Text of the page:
A Philadelphia jury on Tuesday ordered Johnson & Johnson to pay $8 billion in damages to a Maryland man who said his use of J&J’s antipsychotic Risperdal as a child caused enlarged breasts and the company failed to properly warn of this risk.
It was the biggest award to date among more than 13,000 lawsuits against J&J alleging that Risperdal caused a condition called gynecomastia in boys, which involves enlargement of breast tissue. The lawsuits generally claim that J&J was aware of the risk of this side effect, but understated the risk to doctors.
It is also the latest in a series of costly legal setbacks for J&J in a slew of lawsuits alleging injuries from products and other claims. In August, an Oklahoma judge ordered the company to pay $572 million for contributing to the state’s opioid-addiction crisis.
Last year, a St. Louis found J&J should pay $4.69 billion in damages to 22 women and their families who blamed ovarian-cancer cases on use of the company’s baby powder.
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J&J has denied the allegations and is seeking to appeal the baby-powder and opioid decisions. Last week, J&J said it agreed to pay $20.4 million to settle lawsuits filed by two Ohio counties alleging the company helped spark the opioid epidemic; the company didn’t admit liability.
When ruling on appeals, judges often reduce jury punitive-damage awards.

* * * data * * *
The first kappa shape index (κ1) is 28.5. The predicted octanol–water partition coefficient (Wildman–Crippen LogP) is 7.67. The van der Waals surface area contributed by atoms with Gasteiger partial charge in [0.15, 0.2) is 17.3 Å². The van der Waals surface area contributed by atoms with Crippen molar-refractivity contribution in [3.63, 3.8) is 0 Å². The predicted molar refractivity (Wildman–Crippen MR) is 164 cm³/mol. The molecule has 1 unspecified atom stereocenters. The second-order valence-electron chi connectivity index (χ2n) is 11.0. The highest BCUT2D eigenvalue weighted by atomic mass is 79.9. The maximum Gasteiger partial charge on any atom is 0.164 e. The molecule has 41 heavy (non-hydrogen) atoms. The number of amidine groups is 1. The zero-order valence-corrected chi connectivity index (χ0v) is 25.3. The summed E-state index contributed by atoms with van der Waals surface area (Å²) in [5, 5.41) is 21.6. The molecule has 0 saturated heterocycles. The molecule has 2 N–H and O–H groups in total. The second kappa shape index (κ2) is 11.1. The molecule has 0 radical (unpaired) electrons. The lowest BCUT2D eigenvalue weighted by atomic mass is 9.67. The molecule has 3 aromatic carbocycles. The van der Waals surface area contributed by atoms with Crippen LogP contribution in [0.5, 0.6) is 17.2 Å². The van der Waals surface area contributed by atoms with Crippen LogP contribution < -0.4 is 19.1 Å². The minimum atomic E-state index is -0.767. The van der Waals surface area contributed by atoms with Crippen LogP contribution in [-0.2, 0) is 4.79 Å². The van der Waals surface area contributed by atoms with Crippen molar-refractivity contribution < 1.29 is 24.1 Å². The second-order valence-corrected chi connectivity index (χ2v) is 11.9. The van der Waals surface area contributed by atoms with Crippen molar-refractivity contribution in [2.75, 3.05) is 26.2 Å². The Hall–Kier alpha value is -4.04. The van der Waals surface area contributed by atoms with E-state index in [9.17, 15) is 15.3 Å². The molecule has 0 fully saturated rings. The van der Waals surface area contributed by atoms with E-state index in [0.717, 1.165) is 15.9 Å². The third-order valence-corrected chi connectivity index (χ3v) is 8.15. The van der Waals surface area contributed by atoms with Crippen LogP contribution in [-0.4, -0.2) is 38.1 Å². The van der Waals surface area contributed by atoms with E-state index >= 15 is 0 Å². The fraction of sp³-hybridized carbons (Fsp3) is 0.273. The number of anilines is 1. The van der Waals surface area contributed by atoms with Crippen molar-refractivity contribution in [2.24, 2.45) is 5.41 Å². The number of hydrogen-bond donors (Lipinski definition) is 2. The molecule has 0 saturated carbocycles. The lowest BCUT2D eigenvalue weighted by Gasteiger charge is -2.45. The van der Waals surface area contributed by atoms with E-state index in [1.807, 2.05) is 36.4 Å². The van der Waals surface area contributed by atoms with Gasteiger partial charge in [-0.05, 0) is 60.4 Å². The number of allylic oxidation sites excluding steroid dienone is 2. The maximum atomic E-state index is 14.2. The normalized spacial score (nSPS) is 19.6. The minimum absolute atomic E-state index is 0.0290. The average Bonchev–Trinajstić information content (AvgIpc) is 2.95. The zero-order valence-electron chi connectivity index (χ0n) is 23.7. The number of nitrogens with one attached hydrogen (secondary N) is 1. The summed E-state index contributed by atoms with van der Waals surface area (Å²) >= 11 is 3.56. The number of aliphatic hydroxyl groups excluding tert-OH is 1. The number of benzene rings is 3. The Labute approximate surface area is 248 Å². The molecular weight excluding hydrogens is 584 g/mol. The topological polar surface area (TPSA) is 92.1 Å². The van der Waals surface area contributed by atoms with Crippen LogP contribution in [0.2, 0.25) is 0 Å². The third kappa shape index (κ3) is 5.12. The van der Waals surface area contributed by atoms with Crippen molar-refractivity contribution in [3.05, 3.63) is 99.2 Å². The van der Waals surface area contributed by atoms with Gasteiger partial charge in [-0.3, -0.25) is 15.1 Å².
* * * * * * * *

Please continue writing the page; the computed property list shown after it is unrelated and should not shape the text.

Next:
The latest verdict stems from a lawsuit filed by Nicholas Murray, who said his use of Risperdal between 2003 and 2008 caused gynecomastia. In 2015, a Philadelphia jury awarded Mr. Murray $1.75 million in damages, which a judge reduced to $680,000, but the judge had barred the jury from awarding punitive damages at that time.
An appeals court later overturned the judge’s decision on punitive damages, clearing the way for the punitive-damages phase of the trial to start in September, ending with Tuesday’s verdict.
J&J, based in New Brunswick, N.J., said in a statement Tuesday it will immediately move “to set aside this excessive and unfounded verdict.” The company said the amount was “grossly disproportionate” to the initial compensatory award of $680,000, and it is confident the verdict will be overturned.
J&J said it was precluded from presenting a meaningful defense due to the court’s exclusion of key evidence, and that the prescribing label for Risperdal properly outlined its risks.
Mr. Murray’s lawyers, Thomas Kline and Jason Itkin, said in a statement that the jury “resoundingly told Johnson & Johnson that its actions were deliberate and malicious.”
Risperdal, which treats schizophrenia, bipolar disorder and irritability associated with autism, was one of J&J’s highest-selling products before losing its U.S. patent exclusivity in 2008.